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Colts v. Mayor and City Council of Baltimore

October 11, 1985

INDIANAPOLIS COLTS, PLAINTIFF-APPELLEE,
v.
MAYOR AND CITY COUNCIL OF BALTIMORE, DEFENDANTS-APPELLANTS



Appeal from the United States District Court for the Southern District of Indiana, Indianapolis Division, No. IP 84 C 652-William E. Steckler, Judge.

Author: Coffey

Before POSNER and COFFEY, Circuit Judges, and DUMBAULD, Senior District Judge.*fn*

COFFEY, Circuit Judge.

Defendants-appellants, Mayor and City Council of Baltimore ("Baltimore"), appeal the order of the district court denying Baltimore's motion for attorneys' fees and expenses, or in the alternative for discovery related to attorneys' fees and expenses. We affirm.

I

A complete recitation of the facts leading to this litigation may be found in Indianapolis Colts v. Mayor of Baltimore, 741 F.2d 954 (7th Cir. 1984), cert. denied, 470 U.S. 1052, 105 S. Ct. 1753, 84 L. Ed. 2d 817 (1985). In that decision, the panel majority held that the district court did not have jurisdiction to hear the Indianapolis Colts' ("Indianapolis") interpleader claim. The panel majority concluded that Indianapolis failed to satisfy the pleading requirements of the interpleader statute, 28 U.S.C. § 1335, for two reasons. First, the majority ruled that Baltimore and the Capitol Improvement Board of Managers of Marion County, Indiana ("CIB") did not have conflicting claims over a single stake. According to the majority, "Baltimore seeks ownership of the Colts' franchise, whereas the CIB has no claim to ownership of the franchise. Instead, the CIB has a lease with the Colts that requires them to play its games in the Hoosier dome . . . " 741 F.2d at 956. The majority reasoned that because the CIB had no reasonable claim of ownership of the Colts, there was not sufficient adversity to the plaintiff to justify interpleader. Id. at 957. Second, the majority noted that a "stakeholder must have a real and reasonable fear of double liability or vexatious, conflicting claims to justify interpleader." Id. The court then stated that:

"the Colts do not have a reasonable fear of double liability or vexatious claims here. The Colts and the CIB foresaw the likelihood of legal obstacles to prevent the Colts from leaving Baltimore, among which was an eminent domain action. The Colts and the CIB thus specifically contracted that the lease obligations will terminate at the Colts' option if the Colts' franchise is acquired by eminent domain."

Id. According to the majority, the presence of this "escape" clause in the lease rendered unreasonable any claim by Indianapolis that it could face two suits over the same stake. Thus, interpleader jurisdiction was not proper. Id. at 958.

In dissent, Coffey, J., disagreed with the majority's conclusion that the suit did not involve claims to a single stake. Instead of accepting the majority's view of the distinct nature of Baltimore's eminent domain rights in the Colts franchise and the CIB's lease obligations with the Indianapolis Colts, the dissent accepted the district court's characterization of this suit as a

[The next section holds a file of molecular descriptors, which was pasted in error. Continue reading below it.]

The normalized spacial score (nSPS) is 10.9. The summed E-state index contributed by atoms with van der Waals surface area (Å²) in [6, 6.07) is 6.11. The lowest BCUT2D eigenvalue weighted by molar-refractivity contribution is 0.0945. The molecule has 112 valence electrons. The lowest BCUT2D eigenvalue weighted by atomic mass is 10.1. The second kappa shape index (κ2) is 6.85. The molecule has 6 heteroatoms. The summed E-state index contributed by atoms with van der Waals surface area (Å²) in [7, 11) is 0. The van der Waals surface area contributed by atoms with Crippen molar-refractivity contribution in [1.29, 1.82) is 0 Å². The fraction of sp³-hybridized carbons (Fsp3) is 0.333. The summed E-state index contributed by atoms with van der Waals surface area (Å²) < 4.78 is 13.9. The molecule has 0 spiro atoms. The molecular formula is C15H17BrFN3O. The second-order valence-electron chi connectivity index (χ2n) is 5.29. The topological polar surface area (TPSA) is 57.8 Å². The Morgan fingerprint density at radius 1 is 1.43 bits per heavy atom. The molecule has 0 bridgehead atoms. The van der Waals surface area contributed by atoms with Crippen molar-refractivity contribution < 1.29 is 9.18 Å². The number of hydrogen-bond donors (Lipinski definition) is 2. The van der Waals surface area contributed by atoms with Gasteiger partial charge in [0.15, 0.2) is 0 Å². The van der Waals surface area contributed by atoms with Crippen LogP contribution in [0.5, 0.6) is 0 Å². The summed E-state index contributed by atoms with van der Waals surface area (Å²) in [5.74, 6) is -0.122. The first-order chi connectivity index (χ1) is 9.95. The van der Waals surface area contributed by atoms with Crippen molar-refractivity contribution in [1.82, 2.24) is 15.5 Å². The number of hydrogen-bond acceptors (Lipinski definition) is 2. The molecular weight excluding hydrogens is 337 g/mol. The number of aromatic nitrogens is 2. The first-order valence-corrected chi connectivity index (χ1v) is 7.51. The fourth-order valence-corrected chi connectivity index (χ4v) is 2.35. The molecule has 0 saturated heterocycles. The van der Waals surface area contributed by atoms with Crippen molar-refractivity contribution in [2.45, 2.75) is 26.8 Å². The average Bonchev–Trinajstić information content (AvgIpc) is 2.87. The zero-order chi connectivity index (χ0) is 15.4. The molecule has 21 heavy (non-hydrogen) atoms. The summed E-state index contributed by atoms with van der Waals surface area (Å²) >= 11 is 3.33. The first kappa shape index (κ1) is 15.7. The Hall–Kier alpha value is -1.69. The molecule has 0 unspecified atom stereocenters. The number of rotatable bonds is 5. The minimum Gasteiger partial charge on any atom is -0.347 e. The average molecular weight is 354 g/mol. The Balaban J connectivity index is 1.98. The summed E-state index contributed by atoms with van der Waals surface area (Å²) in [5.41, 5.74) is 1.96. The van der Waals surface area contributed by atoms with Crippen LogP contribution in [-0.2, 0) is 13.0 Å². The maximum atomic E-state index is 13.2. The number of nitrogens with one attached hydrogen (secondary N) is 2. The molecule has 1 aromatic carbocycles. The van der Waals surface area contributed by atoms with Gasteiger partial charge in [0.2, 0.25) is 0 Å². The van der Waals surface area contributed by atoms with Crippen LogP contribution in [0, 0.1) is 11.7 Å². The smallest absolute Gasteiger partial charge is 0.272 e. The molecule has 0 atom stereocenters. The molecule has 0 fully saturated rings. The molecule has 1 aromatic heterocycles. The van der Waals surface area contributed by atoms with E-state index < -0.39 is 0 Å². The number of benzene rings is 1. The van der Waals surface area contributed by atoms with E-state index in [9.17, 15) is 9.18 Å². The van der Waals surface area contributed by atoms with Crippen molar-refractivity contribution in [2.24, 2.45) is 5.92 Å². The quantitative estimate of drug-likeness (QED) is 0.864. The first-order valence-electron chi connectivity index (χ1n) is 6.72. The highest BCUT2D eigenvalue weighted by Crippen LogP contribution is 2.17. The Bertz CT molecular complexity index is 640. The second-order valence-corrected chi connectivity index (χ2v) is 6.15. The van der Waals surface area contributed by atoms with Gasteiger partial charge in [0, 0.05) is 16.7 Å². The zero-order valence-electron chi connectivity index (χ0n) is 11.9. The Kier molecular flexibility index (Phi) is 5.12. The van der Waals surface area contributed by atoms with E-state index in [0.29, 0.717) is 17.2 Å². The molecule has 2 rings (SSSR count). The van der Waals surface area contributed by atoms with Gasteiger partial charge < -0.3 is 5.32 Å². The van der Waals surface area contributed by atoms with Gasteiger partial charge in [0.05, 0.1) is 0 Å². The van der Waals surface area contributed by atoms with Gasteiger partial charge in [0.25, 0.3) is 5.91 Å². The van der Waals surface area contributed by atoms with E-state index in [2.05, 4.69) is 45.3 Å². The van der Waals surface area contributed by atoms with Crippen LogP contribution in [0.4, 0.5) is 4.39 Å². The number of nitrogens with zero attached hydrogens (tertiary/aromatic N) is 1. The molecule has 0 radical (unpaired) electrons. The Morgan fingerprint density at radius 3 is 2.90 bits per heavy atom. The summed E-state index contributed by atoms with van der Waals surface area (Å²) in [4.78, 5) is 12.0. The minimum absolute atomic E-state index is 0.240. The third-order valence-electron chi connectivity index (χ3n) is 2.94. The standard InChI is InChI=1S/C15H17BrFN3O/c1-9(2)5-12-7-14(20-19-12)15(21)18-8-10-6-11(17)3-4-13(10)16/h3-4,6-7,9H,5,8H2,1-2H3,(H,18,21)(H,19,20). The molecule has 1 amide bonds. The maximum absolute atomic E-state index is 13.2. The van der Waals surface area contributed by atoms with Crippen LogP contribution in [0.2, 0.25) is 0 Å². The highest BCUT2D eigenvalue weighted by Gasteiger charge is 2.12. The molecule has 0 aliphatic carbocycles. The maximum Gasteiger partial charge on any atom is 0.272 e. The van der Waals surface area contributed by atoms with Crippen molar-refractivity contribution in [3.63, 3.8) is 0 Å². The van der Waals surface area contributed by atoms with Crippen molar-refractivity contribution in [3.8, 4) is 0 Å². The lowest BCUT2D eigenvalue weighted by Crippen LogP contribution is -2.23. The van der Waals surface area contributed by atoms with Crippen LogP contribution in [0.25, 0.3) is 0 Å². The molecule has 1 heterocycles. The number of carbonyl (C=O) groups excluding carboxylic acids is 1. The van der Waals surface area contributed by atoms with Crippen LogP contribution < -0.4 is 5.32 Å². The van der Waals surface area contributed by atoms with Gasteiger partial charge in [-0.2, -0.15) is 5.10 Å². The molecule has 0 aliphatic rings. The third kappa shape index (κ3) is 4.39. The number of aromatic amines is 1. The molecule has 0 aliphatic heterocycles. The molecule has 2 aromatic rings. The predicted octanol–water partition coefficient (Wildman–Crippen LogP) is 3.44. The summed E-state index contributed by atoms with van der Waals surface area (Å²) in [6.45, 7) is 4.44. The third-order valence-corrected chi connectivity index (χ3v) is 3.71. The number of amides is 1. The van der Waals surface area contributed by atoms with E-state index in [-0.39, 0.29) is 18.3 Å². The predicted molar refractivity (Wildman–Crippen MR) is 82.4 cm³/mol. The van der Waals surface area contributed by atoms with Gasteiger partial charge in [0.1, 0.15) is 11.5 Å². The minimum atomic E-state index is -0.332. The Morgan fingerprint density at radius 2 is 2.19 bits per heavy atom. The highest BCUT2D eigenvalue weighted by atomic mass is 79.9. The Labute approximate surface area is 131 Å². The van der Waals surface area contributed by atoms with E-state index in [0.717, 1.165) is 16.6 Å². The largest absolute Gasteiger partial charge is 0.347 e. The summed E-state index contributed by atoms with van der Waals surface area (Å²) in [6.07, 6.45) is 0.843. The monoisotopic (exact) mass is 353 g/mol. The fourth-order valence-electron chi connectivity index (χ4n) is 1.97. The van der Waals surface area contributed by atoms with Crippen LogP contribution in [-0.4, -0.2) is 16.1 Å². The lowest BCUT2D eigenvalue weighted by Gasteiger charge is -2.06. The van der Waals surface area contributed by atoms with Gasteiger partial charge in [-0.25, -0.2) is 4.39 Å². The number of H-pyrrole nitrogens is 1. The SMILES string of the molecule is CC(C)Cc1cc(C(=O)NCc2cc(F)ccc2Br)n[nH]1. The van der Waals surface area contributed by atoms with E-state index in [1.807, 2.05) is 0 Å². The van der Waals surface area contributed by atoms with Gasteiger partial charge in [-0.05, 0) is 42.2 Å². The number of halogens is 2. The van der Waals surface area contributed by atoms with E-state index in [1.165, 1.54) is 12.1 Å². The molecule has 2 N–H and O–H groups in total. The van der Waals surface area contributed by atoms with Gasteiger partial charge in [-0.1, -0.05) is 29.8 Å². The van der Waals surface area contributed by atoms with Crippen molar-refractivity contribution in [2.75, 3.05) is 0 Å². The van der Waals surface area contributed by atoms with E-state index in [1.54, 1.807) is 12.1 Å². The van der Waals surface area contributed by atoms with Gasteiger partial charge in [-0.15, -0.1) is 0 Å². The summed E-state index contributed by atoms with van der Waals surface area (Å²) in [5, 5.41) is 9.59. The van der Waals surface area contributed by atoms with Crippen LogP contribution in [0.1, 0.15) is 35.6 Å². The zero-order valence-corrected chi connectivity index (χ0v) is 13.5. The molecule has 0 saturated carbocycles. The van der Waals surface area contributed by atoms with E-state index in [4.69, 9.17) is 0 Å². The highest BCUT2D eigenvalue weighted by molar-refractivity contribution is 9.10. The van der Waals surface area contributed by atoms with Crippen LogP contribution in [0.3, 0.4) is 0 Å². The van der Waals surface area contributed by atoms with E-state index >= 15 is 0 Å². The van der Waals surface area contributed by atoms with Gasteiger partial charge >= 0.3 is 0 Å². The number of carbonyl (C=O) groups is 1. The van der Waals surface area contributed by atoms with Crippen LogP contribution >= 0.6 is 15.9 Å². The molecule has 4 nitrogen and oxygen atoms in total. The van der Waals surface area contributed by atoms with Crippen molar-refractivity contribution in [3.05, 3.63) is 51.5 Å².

"struggle over a very unique stake-'the rights and privileges of the [Colts] franchise and the property rights incident to the operation thereof'-with all of the attending social and economic benefits to be derived by two major metropolitan cities competing for the rights and privileges of the Colts' National Football League franchise."

Id. at 959. The dissent reasoned that:

"The full intent of the CIB is to keep the Colts in Indianapolis and thereby enjoy the rights and privileges of [an NFL] franchise... Baltimore also clearly desires these very same rights and privileges and thus, ...there does exist in this case a common, identifiable state-the rights and privileges of the Colts' franchise-subject to adverse claims."

Id. at 961. The dissent also asserted that the lease provisions relied upon by the majority to refute the reasonableness of the Colts' fear of conflicting claims would not necessarily prevent simultaneous adverse claims by the CIB and the city of Baltimore. "In light of the liberal construction to be accorded the federal interpleader statute," the dissent concluded that the Colts satisfied the jurisdictional requirements of 28 U.S.C. § 1335. Id. at 962. Although Indianapolis' petition for rehearing with suggestion of rehearing en banc was denied, two judges on the court (including Judge Coffey) voted to rehear the case en banc.

In its April 13, 1984 motion to dismiss the interpleader complaint, Baltimore had included a request for attorneys' fees pursuant to Fed. R. Civ. P. 11, and on May 10, 1984, Baltimore renewed its motion to dismiss, including its request for attorneys' fees. The district court denied Baltimore's motion for fees on October 12, 1984, concluding that neither Fed. R. Civ. P. 11 nor 28 U.S.C. § 1927 supported an award of attorneys' fees since "plaintiff had a reasonable basis in fact and in law to support the filing of the complaint ...


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